Teacher crisis: Are schools ready for Grade 4?

Education Cabinet Secretary George Magoha. PHOTO | FILE | NATION MEDIA GROUP

What you need to know:

  • Although thousands of teachers have been trained on the Competency-Based Curriculum (CBC), there are fears that a majority are not well-equipped to take up the pupils transitioning to this new grade.

As schools reopen on Monday amid assurance by education managers that all is well, there are doubts on whether teachers are ready to take up Grade Four pupils.

Although thousands of teachers have been trained on the Competency-Based Curriculum (CBC), there are fears that a majority are not well-equipped to take up the pupils transitioning to this new grade.

The Ministry of Education has been rushing against time to train tutors before schools open.

The ministry started training the Grade Four teachers on Thursday this week. Still, only two teachers per school are attending these sessions.

But Cabinet Secretary George Magoha Friday was confident that all is set to go to the next level.

Grade Four involves eight 35-minute lessons every day. These are Physical and Health Education, Mathematics, English, Kiswahili or Kenya Sign language, Science and Technology, Social Studies, Home Science and Agriculture.

Pupils will also choose from Christian Religious Education, Islamic Religious Education and Hindu Religious Education. Other subjects are Art and Craft, Music, Pastoral Program of Instruction, Indigenous languages and Foreign Languages such as German, French and Arabic.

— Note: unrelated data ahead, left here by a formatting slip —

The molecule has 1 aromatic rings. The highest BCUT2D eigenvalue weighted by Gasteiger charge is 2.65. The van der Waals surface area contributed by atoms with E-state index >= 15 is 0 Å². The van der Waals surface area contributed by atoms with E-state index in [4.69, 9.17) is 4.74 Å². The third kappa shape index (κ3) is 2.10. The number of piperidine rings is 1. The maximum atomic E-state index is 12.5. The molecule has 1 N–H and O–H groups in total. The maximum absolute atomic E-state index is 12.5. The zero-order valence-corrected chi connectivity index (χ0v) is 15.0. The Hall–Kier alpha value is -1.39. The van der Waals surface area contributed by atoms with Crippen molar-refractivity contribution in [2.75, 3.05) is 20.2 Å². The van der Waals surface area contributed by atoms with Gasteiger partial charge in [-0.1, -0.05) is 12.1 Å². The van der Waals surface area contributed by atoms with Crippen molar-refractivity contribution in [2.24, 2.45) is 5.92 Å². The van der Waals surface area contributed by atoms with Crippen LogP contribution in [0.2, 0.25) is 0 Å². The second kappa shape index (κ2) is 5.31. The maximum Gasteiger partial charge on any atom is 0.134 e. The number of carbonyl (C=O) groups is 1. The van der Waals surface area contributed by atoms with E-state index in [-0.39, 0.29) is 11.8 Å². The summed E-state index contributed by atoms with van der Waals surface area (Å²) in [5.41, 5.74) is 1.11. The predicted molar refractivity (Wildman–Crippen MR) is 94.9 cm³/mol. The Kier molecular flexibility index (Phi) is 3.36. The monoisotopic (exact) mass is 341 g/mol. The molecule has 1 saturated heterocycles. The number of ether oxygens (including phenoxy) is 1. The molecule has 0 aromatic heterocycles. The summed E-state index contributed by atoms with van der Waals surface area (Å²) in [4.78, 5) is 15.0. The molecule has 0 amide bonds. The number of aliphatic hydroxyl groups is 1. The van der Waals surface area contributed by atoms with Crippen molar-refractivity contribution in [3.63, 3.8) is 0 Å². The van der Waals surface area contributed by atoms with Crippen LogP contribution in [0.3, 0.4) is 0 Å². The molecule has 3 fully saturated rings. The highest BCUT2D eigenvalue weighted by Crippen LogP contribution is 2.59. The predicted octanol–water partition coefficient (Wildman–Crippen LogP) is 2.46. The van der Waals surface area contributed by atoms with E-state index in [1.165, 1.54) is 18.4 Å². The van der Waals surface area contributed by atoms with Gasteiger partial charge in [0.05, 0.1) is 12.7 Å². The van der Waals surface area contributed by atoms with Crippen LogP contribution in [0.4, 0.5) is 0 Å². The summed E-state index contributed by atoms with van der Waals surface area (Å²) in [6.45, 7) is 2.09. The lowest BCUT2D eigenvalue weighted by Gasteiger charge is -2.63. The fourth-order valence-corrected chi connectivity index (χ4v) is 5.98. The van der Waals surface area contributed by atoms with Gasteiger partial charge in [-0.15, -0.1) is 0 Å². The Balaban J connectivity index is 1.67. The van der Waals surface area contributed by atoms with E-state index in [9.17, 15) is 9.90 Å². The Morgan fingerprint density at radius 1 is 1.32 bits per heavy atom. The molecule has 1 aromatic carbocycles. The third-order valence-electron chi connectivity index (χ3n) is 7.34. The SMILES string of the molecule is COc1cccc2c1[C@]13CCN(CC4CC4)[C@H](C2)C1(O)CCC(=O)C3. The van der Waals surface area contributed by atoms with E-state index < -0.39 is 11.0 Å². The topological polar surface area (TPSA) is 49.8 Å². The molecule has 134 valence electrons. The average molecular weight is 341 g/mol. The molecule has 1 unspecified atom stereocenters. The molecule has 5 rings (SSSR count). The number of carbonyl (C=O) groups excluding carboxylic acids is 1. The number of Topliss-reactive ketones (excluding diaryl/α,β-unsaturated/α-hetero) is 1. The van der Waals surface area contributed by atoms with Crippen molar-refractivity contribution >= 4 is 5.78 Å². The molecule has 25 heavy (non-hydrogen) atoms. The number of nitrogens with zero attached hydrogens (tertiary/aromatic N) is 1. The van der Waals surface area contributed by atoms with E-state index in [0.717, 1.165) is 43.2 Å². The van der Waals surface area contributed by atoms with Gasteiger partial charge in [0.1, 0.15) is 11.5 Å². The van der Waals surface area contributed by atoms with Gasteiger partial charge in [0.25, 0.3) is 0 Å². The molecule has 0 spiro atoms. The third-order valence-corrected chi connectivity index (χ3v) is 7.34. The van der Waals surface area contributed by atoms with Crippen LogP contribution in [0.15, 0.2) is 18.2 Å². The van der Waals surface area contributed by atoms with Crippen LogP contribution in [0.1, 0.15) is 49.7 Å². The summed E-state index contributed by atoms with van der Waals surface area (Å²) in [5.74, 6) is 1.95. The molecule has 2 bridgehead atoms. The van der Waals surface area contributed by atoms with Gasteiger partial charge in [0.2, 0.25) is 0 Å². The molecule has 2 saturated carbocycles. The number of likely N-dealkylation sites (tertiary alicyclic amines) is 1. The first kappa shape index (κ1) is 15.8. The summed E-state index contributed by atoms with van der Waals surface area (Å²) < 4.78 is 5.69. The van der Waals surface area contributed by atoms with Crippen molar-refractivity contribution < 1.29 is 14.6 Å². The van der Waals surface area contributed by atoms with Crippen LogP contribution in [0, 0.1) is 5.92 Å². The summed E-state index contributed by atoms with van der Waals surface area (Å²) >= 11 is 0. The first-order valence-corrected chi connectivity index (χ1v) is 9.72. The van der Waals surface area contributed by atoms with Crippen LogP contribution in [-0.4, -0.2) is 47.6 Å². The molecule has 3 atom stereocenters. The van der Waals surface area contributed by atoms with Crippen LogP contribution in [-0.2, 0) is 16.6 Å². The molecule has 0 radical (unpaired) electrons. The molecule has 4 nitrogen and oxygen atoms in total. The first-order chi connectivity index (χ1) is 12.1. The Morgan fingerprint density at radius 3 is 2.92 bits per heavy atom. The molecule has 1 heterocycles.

The subjects will be distributed into 40 lessons a week with the frequently taught subject having five lessons and the less frequent being taught once a week.

Normally, teachers in upper primary teach two to three subjects per class.

With only two teachers trained in upper primary, the workload is going to be heavier.

A total of 106,000 primary school teachers started a two-day training on Thursday. This brings the total number of teachers so far trained since the introduction of the CBC to 228,000.

In April, 91,320 teachers were trained countrywide to handle grades one to three. Another 68,490 were trained in August this year for the CBC.

Prof George Magoha said the ministry has distributed 98.8 per cent text books and will ensure the books will have reached all schools by Monday.

“We have faced some few challenges in some areas such as West Pokot, where a bridge has collapsed. However, the government has put in enough resources including providing standby helicopters to ensure books reach schools,” he said.

Seven publishers were picked by the Kenya Institute of Curriculum Development to ensure that 14.4 million books are supplied in schools.

Prof Magoha also issued a stern warning to school heads against increasing school fees.

He said the ministry has set clear guidelines on school fees and asked principals to adhere to the guidelines.

“Any head teacher who will ask for extra fees will face the full force of the law,” he said at Kenyatta University.

He disputed claims that he had changed the school fees policy and increased fees.

“Those alleging that I have increased fees must know that I have not changed any policy as far as school fees is concerned,” he said.

The government introduced the free secondary school education in 2018.

For the free day secondary education, all learners receive Sh22,244 per annum. Parents are not required to pay any extra fees for day scholars.

For category A schools, which are national schools and extra-county schools in Nairobi, Mombasa, Kisumu, Nyeri, Thika and Eldoret, the government will provide Sh22,244 while parents are required to pay Sh53,554, totalling to Sh75,798 per year.

Category B boarding schools and extra-country schools in other areas will receive Sh22,244 from the government while parents will pay Sh40,535, making the total school fees per year Sh62,779.

The government also increased the Special Needs Secondary Education funds to Sh57,974 while parents will be required to pay Sh12,790.